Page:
So, we're looking at some big changes in how the world generates power, and solar and wind energy are gearing up to lead the charge.
Solar had an Amazing 2017.
As of late December, the U.S. solar industry is on track to install nearly 12 gigawatts (GW) of solar capacity. And during the first three quarters of 2017, 25% of all new electric-generating capacity brought online came from solar - second only behind natural gas.
And looking at this recent report from Energy and Environmental Science, the U.S. solar market could be gearing up for another landmark year in 2018.
According to the report, renewables like solar and wind have the potential to supply up to 80% of U.S. energy demand, ultimately severing the U.S.'s dependence on oil.
Energy and Environmental Science researchers looked at 36 years' worth of hourly sun and wind data in the U.S. to get a better understanding of the unique geophysical barriers faced by renewable systems in the U.S.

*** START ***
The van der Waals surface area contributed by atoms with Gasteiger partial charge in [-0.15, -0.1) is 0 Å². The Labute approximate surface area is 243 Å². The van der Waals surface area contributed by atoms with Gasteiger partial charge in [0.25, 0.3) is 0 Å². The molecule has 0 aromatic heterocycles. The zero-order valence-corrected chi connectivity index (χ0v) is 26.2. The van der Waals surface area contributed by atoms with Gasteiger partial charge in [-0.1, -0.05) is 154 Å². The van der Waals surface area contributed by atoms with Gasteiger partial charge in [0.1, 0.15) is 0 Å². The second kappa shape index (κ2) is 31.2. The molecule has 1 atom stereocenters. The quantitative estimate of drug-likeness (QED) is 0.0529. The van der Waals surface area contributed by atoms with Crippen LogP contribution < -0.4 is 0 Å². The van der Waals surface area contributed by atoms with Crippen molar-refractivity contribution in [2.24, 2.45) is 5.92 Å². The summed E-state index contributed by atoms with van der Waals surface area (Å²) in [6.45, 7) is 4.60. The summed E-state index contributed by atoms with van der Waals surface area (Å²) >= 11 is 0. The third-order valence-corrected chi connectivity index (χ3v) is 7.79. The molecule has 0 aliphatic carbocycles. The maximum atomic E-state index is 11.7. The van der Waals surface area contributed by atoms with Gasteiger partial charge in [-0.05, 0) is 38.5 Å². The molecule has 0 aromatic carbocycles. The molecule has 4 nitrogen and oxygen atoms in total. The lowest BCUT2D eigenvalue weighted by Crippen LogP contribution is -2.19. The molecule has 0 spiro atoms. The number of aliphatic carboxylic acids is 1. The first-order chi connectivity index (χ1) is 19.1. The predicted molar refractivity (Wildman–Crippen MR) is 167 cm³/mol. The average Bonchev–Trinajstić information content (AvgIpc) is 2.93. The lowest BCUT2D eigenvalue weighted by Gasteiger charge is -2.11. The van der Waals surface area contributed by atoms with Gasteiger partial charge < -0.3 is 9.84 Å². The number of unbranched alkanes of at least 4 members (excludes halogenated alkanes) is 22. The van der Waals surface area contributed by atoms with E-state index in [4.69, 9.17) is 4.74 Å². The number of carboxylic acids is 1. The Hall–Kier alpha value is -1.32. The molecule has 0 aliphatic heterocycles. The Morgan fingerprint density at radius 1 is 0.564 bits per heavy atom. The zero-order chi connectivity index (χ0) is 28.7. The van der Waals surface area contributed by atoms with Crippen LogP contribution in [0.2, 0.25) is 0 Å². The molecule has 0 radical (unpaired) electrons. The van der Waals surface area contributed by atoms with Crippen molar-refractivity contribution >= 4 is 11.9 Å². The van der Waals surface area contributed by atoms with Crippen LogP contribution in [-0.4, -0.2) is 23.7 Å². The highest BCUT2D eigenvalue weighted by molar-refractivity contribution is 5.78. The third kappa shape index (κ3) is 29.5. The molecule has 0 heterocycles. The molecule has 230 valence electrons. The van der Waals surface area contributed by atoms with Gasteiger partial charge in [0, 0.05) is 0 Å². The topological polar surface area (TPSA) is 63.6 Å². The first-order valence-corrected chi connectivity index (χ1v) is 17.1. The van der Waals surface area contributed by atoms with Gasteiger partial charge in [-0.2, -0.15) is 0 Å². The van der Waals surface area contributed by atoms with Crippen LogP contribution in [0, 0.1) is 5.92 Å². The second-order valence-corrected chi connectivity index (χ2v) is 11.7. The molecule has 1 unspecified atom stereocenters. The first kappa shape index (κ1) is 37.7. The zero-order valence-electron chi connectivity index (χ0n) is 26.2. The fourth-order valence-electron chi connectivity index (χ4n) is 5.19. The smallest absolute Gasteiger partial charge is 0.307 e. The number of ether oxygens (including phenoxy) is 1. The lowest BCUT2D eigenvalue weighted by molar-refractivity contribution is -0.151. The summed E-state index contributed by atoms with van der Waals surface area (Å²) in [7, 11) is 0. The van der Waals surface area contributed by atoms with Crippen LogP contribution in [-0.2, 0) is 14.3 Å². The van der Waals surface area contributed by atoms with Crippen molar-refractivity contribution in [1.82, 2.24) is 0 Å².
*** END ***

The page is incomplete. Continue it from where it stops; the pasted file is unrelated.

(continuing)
And while this new report is not the first time scientists have claimed that a four-fifths renewable energy grid is possible in the U.S., the data still suggest an impressive leap for renewables that only accounted for a mere 30% of electricity generation in 2017.
Fact is, Americans are clearly flocking to solar in spades.
So, whether you like it or not, solar is here to stay.
But as I have discussed elsewhere in Oil & Energy Investor, solar won't be the "silver bullet" that permanently ends the oil industry.
Instead, broader demand for all energy sources looks increasingly positive as we move further into 2018. And the improvement in energy prospects is widening to include both traditional sources - such as oil - and renewable sources - such as solar.
That's why solar is about to have its biggest year yet.
Truth is, every hour, the sun provides more energy than the world uses in an entire year, and we're getting closer and closer to utilizing it to its full potential.
See, not only have solar and wind power been moving forward in powering the U.S., but they're rapidly becoming the cheapest sources of energy to utilize.
Investors have poured over $160 billion into solar projects - more than any other electricity source.
And there's one game changer in Solar technology that could revolutionize how energy is produced, and also help countries move away from oil.
Saudi Arabia is a front-runner in diversifying its economy, and they've already poured $100 billion into solar technologies.
These new solar technologies are revolutionary...